A story of many firsts, but also sadly the last regular appearance of William Hartnell as the Doctor. The Tenth Planet would help to shape the future of Doctor Who in more ways than one and lay the groundwork for the Troughton era in particular.
The TARDIS arrives at the South Pole in 1986. The Doctor, Ben and Polly decide to explore and discover the Snow Cap Base, a space tracking station, designed to supervise the Zeus IV spaceship. The base is commanded by the hotheaded General Cutler who takes an immediate dislike to the four time travellers and locks them up.
Suddenly the Zeus IV is dragged off course by a mysterious force, and a new planet begins to emerge in the sky. A rescue ship, the Zeus V, piloted by Cutlers son, Terry is sent to try and rescue the lost vessel meanwhile.
The Doctor recognises the new planets continents as being identical to earth, and realises that the planet is Mondas, earth’s identical twin planet, and warns the base that the Mondasians will soon be arriving.
Sure enough, a mysterious spaceship soon lands in the snow and three strange robot like creatures emerge from it who quickly kill the guards and overtake the base.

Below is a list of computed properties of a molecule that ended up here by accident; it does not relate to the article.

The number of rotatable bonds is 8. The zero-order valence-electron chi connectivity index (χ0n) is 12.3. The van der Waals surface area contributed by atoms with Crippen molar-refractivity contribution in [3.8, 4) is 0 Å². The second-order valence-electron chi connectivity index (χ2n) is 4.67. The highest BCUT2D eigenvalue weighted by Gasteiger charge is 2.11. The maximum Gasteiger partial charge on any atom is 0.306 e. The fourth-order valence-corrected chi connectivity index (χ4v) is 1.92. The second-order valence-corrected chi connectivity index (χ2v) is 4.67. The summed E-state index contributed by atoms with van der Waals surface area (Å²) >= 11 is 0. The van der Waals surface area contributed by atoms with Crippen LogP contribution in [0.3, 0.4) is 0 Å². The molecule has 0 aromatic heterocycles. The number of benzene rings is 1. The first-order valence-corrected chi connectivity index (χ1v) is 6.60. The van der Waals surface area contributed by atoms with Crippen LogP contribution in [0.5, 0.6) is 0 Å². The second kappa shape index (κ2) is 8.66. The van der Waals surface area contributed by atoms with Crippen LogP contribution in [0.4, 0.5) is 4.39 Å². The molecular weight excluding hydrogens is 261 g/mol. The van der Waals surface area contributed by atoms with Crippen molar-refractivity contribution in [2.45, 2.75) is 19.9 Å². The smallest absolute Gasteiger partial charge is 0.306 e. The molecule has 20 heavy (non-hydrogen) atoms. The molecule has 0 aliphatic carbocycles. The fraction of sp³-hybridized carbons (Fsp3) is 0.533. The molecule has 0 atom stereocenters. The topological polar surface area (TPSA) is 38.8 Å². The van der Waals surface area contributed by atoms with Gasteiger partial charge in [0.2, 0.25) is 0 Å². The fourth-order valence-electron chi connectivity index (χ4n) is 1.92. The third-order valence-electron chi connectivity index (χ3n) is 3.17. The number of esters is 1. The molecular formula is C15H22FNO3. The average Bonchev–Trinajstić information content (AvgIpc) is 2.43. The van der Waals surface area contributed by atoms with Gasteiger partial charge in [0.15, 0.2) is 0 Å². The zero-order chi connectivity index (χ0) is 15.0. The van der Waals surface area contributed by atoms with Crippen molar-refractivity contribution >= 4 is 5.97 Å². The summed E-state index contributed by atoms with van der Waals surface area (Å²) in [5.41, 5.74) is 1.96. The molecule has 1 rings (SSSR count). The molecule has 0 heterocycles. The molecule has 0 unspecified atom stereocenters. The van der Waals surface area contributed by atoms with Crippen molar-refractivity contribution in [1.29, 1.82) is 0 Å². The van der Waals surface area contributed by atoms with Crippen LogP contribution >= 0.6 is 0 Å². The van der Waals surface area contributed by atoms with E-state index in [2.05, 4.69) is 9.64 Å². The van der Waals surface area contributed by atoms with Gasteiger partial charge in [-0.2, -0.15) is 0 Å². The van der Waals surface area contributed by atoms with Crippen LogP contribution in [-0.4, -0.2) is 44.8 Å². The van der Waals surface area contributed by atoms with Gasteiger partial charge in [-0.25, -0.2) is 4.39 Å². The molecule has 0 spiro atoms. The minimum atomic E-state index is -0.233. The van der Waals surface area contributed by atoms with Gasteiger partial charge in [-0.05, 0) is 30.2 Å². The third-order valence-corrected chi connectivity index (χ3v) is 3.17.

The creatures reveal that they are Cybermen and that they were once similar to human beings, but in order to survive their planet drifting off course, they slowly removed all of their organic components and replaced them with machine parts. They also removed all of their emotions to prevent themselves from going insane.
The Cybermen prevent the base from saving the Zeus IV rocket and it is seemingly destroyed. The monsters then reveal that Mondas is draining energy from the earth and that it will soon explode. The Cybermen intend to get as many people off the earth as possible before this happens and convert them into a new race of Cybermen. Cyber scout ships soon begin to appear in every major city and command base around the globe as a full scale invasion of earth begins.
The Doctor and his companions, working with Cutler are able to fight back against the Cybermen using their own weapons and reclaim the base, though the Doctor quickly collapses from exhaustion afterwards.
Cutler plans to use the Z-Bomb, a special to secret weapon to destroy Mondas. He is warned however from Geneva HQ that destroying Mondas this close to earth could release vast amounts of radiation which would kill billions. Cutler doesn’t care however as if he doesn’t act soon the Zeus V will be destroyed.
Ben however, working with another scientist named Barclay is able to sabotage the bomb. Cutler attempts to kill the Doctor, Ben and Polly in response, but he is killed by the Cybermen who retake the base. The Doctor realises that Mondas will be destroyed instead as it will absorb too much power from the earth.